Senate President and Democratic gubernatorial candidate Libby Mitchell is proposing to mandate that Maine businesses and organizations provide sick leave. Sen. Mitchell has linked the push for the employee benefit to the predicted H1N1 flu pandemic.
Wanting to have sick leave expanded across the work world is a laudable goal. And strong arguments can be made in favor of the measure. But this is a case where government intervention in the labor marketplace amounts to the state laying its hand on the scale that balances worker compensation with the pursuit of profits.
Under LD 2134, employers with 25 or more employees would have to provide each worker with 52 hours of sick leave each year, accrued at the rate of one hour for each 40 hours worked. Employers with fewer workers would have to grant 26 hours of sick leave each year, accrued at one hour for every 80 hours worked. Businesses already providing that level of sick time or better would be exempt.
A similar measure failed to win legislative support last year.
Sen. Mitchell persuasively asserts the positive outcomes of such a law, which she says establishes a safety net for workers. Employees who come to work while sick because they will lose pay if they don’t infect others, she said. This drives down productivity, and can cause widespread absenteeism. And sick workers in day care centers, nursing homes and restaurants can spread their illnesses to catastrophic results.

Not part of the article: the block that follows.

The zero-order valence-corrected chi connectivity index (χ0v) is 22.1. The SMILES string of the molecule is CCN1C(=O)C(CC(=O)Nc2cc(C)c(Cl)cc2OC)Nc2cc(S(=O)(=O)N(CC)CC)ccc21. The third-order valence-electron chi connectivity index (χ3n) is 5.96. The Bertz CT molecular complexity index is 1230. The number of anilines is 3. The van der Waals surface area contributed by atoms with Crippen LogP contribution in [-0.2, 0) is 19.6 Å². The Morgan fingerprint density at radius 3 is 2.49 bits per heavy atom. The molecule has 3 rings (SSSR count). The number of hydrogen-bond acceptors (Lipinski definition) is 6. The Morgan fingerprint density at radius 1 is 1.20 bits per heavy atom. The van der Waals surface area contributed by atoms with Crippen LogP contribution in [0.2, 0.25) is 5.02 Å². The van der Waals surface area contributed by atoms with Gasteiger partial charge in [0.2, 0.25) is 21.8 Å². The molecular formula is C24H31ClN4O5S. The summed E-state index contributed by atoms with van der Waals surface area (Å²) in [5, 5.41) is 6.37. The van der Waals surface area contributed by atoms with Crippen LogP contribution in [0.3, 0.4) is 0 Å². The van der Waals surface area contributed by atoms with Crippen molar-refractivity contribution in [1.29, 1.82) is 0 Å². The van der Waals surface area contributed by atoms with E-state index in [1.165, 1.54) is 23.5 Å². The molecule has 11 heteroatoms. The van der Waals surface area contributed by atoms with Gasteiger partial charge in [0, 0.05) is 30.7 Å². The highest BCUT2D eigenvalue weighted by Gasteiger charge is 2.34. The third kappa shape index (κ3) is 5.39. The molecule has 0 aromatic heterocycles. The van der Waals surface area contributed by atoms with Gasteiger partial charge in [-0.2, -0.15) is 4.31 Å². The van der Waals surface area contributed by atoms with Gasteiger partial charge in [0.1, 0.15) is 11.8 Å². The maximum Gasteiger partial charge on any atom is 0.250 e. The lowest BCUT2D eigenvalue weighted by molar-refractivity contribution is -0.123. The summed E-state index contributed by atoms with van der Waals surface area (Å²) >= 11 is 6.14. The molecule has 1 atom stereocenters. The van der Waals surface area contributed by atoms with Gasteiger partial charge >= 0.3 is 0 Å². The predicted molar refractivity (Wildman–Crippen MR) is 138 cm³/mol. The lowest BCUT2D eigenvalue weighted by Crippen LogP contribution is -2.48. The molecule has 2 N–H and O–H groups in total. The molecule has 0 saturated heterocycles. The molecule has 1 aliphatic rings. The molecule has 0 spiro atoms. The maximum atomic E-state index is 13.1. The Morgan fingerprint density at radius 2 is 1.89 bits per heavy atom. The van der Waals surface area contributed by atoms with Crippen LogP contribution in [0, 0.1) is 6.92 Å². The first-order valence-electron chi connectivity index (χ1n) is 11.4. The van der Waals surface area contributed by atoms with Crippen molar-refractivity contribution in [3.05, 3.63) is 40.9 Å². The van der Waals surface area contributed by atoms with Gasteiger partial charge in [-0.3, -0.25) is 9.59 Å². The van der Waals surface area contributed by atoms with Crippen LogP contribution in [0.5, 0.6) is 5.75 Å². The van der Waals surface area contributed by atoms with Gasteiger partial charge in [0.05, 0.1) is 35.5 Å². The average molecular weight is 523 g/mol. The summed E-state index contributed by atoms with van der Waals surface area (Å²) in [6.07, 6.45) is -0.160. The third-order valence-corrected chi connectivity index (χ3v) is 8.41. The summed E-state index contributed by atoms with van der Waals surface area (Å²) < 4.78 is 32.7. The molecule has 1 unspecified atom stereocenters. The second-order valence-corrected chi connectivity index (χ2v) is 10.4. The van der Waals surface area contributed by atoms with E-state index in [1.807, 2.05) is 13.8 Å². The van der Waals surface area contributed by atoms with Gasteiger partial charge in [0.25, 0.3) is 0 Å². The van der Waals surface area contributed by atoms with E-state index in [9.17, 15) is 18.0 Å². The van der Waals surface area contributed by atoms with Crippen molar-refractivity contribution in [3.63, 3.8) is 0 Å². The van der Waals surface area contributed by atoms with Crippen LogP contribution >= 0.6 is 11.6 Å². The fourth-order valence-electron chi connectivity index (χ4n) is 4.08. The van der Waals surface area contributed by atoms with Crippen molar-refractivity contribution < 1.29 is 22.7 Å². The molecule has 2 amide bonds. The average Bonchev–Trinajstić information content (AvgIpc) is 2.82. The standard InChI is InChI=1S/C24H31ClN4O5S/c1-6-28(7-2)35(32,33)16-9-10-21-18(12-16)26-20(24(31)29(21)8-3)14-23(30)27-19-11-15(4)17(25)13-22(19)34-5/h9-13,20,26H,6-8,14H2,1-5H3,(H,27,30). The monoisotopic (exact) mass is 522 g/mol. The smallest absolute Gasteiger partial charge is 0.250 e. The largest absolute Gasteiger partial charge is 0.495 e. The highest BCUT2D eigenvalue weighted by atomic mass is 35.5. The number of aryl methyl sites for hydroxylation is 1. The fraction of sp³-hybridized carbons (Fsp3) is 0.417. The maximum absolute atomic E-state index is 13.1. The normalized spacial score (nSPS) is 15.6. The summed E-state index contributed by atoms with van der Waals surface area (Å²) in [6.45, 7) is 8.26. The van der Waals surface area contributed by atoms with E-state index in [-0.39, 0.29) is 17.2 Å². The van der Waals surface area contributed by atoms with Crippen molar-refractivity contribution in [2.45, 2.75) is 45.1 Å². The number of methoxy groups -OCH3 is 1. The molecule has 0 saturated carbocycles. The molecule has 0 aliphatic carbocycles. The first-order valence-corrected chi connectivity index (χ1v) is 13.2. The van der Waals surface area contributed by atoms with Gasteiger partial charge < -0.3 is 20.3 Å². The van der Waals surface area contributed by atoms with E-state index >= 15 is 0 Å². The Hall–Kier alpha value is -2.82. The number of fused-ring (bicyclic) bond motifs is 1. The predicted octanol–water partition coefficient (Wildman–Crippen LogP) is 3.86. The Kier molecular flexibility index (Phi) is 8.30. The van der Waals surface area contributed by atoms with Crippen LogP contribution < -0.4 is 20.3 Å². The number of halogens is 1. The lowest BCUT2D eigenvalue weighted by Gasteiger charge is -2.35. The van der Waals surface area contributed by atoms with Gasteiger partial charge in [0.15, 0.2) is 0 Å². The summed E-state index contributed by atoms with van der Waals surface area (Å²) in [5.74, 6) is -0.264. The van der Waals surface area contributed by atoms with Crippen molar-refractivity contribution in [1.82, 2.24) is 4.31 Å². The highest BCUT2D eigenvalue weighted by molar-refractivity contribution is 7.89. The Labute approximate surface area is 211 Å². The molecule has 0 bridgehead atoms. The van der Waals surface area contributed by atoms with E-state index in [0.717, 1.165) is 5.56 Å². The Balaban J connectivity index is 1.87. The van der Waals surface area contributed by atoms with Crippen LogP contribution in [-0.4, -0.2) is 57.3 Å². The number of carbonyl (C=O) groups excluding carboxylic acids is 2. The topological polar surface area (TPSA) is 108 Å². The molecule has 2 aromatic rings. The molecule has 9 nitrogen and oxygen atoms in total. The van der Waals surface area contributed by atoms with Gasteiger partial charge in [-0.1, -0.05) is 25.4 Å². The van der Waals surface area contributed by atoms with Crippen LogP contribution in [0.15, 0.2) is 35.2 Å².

But the need for the law has not been demonstrated. Most businesses with 25 or more employees provide sick leave. Many with fewer than 25 employees do so as well. Often, at businesses that provide sick leave, employees come to work under the weather because they feel a sense of obligation to their co-workers. And on the other end of the spectrum, some employees at businesses with sick leave take the time off when they are not sick, because they see the time off as part of their compensation package.
If the sick leave bill is approved, it would make Maine the first state in the nation with such a rule, perhaps furthering any anti-business reputation the state may have. Three cities — San Francisco, Milwaukee and the District of Columbia — do have sick leave mandates, and similar legislation is pending in a dozen other states.
Vacation time, pensions and 401(k) benefits are established in the labor marketplace; the more an employer needs workers, the more benefits are offered. Paid sick leave — which should be distinguished from unpaid sick leave — should remain within employer-employee negotiations, and should not be mandated by the state.